Don't cheer yet
I would caution against reading to much into the following:
House Ways and Means Committee Chairman Bill Thomas (R-Calif.) predicted yesterday that partisan warfare over Social Security will quickly render President Bush's plan "a dead horse" and called on Congress to undertake a broader review of the problems of an aging nation.
Thomas, one of Capitol Hill's most powerful figures on tax policy, is the highest-ranking House Republican official to cast doubt on the president's plan for creating individual investment accounts. He said that as an alternative, he will consider changes such as replacing the payroll tax as Social Security's financing mechanism and adding a savings plan for long-term or chronic care as "an augmentation to Social Security payments."
"What I'm trying to get people to do is get out of the narrow moving around of the pieces inside the Social Security box," Thomas said at a forum on Bush's second term sponsored by the National Journal. "If we miss this opportunity . . . I think we will have missed an opportunity that may not present itself for another 20 years."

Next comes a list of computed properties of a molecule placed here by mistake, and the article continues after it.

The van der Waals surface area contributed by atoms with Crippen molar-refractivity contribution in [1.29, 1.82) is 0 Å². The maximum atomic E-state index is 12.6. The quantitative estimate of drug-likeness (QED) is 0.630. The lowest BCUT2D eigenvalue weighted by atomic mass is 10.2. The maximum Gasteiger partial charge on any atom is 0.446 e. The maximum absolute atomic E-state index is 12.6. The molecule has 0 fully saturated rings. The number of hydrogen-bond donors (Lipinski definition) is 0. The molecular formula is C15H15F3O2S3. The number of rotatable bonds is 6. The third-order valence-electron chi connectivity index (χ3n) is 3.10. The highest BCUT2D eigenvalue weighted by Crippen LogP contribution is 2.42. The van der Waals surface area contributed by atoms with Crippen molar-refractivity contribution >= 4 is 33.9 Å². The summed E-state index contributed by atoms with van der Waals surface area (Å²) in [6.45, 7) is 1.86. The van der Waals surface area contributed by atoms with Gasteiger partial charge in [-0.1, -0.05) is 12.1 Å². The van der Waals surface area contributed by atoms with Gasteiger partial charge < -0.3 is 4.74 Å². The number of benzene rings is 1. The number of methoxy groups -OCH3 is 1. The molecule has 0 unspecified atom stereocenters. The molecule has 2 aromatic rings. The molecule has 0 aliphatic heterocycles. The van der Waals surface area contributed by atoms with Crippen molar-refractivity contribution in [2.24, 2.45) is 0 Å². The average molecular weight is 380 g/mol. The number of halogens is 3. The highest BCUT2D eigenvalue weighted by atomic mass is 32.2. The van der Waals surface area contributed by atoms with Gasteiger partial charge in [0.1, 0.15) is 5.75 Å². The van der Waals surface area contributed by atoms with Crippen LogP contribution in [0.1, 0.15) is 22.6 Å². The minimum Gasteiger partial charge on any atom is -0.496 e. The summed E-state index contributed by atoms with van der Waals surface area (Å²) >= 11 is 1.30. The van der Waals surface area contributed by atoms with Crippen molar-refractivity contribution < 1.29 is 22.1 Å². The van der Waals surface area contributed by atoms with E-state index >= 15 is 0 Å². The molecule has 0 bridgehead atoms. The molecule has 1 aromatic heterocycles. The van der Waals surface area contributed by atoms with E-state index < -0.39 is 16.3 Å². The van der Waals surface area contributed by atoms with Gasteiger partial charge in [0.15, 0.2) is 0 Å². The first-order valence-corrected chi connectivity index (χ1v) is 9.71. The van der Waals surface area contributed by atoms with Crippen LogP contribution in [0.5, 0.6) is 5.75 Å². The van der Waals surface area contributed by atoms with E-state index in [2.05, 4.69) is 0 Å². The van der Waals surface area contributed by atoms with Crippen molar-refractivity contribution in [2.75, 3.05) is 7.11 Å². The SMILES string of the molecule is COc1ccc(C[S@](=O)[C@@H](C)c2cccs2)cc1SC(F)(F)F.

The good news is that Thomas has provided us with the perfect sound bite. But if you read deeper into Thomas' comment it appears that he is gunning for an even more fundamental restructuring of government financing than even Bush is proposing.
The push back on Social Security has to come as a real surprise to Bush(Rove). But we shouldn't get cocky. Bush(Rove) is an expert at shifting gears radically and then claiming credit for the final results. Think Homeland Security Department. Think 9/11 commission. Think Intelligence Reform. All of these efforts were initially opposed by Bush(Rove). But when it became apparent that they would pass regardless of his opposition, he did a complete about face, became their biggest cheerleaders, and then boasted of his own initiative in bringing them about.
Similarly, whatever form of Social Security "reform" that passes, you can bet that Bush(Rove) will claim that it is exactly what he wanted all along.